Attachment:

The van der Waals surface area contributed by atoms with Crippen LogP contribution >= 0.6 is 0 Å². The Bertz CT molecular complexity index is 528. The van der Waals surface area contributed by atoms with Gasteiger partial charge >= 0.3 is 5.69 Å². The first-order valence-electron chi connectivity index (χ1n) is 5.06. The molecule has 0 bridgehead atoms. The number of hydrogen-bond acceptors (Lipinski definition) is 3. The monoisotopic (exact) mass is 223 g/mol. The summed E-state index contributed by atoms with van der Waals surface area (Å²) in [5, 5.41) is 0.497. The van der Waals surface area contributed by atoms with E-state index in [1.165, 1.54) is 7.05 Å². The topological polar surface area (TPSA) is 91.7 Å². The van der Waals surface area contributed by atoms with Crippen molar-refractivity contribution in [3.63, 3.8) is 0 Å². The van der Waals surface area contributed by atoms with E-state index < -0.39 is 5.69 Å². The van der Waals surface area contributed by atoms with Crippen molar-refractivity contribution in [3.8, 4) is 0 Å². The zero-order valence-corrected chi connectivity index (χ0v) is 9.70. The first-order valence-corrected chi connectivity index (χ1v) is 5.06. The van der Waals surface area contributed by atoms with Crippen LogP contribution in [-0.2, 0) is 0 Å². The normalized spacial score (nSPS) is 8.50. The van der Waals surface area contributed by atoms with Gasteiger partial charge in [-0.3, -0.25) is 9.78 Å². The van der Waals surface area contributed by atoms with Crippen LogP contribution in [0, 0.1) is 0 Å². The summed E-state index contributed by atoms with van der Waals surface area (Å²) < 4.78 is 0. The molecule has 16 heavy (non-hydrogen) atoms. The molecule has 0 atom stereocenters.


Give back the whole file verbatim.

The van der Waals surface area contributed by atoms with Crippen LogP contribution >= 0.6 is 0 Å². The Bertz CT molecular complexity index is 528. The van der Waals surface area contributed by atoms with Gasteiger partial charge >= 0.3 is 5.69 Å². The first-order valence-electron chi connectivity index (χ1n) is 5.06. The molecule has 0 bridgehead atoms. The number of hydrogen-bond acceptors (Lipinski definition) is 3. The monoisotopic (exact) mass is 223 g/mol. The summed E-state index contributed by atoms with van der Waals surface area (Å²) in [5, 5.41) is 0.497. The van der Waals surface area contributed by atoms with E-state index in [1.165, 1.54) is 7.05 Å². The topological polar surface area (TPSA) is 91.7 Å². The van der Waals surface area contributed by atoms with Crippen molar-refractivity contribution in [3.63, 3.8) is 0 Å². The van der Waals surface area contributed by atoms with E-state index < -0.39 is 5.69 Å². The van der Waals surface area contributed by atoms with Crippen molar-refractivity contribution in [3.8, 4) is 0 Å². The zero-order valence-corrected chi connectivity index (χ0v) is 9.70. The first-order valence-corrected chi connectivity index (χ1v) is 5.06. The van der Waals surface area contributed by atoms with Crippen LogP contribution in [-0.2, 0) is 0 Å². The normalized spacial score (nSPS) is 8.50. The van der Waals surface area contributed by atoms with Gasteiger partial charge in [-0.3, -0.25) is 9.78 Å². The van der Waals surface area contributed by atoms with Crippen LogP contribution in [0, 0.1) is 0 Å². The summed E-state index contributed by atoms with van der Waals surface area (Å²) < 4.78 is 0. The molecule has 16 heavy (non-hydrogen) atoms. The molecule has 0 atom stereocenters.